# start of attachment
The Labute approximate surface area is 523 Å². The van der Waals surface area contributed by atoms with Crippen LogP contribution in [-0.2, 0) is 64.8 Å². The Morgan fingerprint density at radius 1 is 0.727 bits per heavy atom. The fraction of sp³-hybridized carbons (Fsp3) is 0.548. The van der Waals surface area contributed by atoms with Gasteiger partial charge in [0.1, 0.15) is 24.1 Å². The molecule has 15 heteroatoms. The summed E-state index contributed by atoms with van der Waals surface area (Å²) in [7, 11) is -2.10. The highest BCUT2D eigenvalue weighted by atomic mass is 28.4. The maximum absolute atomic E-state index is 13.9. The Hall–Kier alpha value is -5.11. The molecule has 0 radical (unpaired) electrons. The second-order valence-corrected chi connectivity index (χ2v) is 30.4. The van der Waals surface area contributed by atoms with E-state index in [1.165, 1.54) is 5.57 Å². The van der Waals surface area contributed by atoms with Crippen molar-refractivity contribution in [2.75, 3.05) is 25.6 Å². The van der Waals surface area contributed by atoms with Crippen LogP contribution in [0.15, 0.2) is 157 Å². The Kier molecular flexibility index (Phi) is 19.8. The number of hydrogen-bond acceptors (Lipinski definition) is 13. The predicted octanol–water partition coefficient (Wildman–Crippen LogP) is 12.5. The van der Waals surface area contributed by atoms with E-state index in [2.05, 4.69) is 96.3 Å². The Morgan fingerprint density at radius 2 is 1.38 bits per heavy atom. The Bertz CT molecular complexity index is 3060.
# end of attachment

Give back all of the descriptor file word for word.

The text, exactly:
The Labute approximate surface area is 523 Å². The van der Waals surface area contributed by atoms with Crippen LogP contribution in [-0.2, 0) is 64.8 Å². The Morgan fingerprint density at radius 1 is 0.727 bits per heavy atom. The fraction of sp³-hybridized carbons (Fsp3) is 0.548. The van der Waals surface area contributed by atoms with Gasteiger partial charge in [0.1, 0.15) is 24.1 Å². The molecule has 15 heteroatoms. The summed E-state index contributed by atoms with van der Waals surface area (Å²) in [7, 11) is -2.10. The highest BCUT2D eigenvalue weighted by atomic mass is 28.4. The maximum absolute atomic E-state index is 13.9. The Hall–Kier alpha value is -5.11. The molecule has 0 radical (unpaired) electrons. The second-order valence-corrected chi connectivity index (χ2v) is 30.4. The van der Waals surface area contributed by atoms with E-state index in [1.165, 1.54) is 5.57 Å². The van der Waals surface area contributed by atoms with Crippen molar-refractivity contribution in [2.75, 3.05) is 25.6 Å². The van der Waals surface area contributed by atoms with Crippen LogP contribution in [0.15, 0.2) is 157 Å². The Kier molecular flexibility index (Phi) is 19.8. The number of hydrogen-bond acceptors (Lipinski definition) is 13. The predicted octanol–water partition coefficient (Wildman–Crippen LogP) is 12.5. The van der Waals surface area contributed by atoms with E-state index in [2.05, 4.69) is 96.3 Å². The Morgan fingerprint density at radius 2 is 1.38 bits per heavy atom. The Bertz CT molecular complexity index is 3060.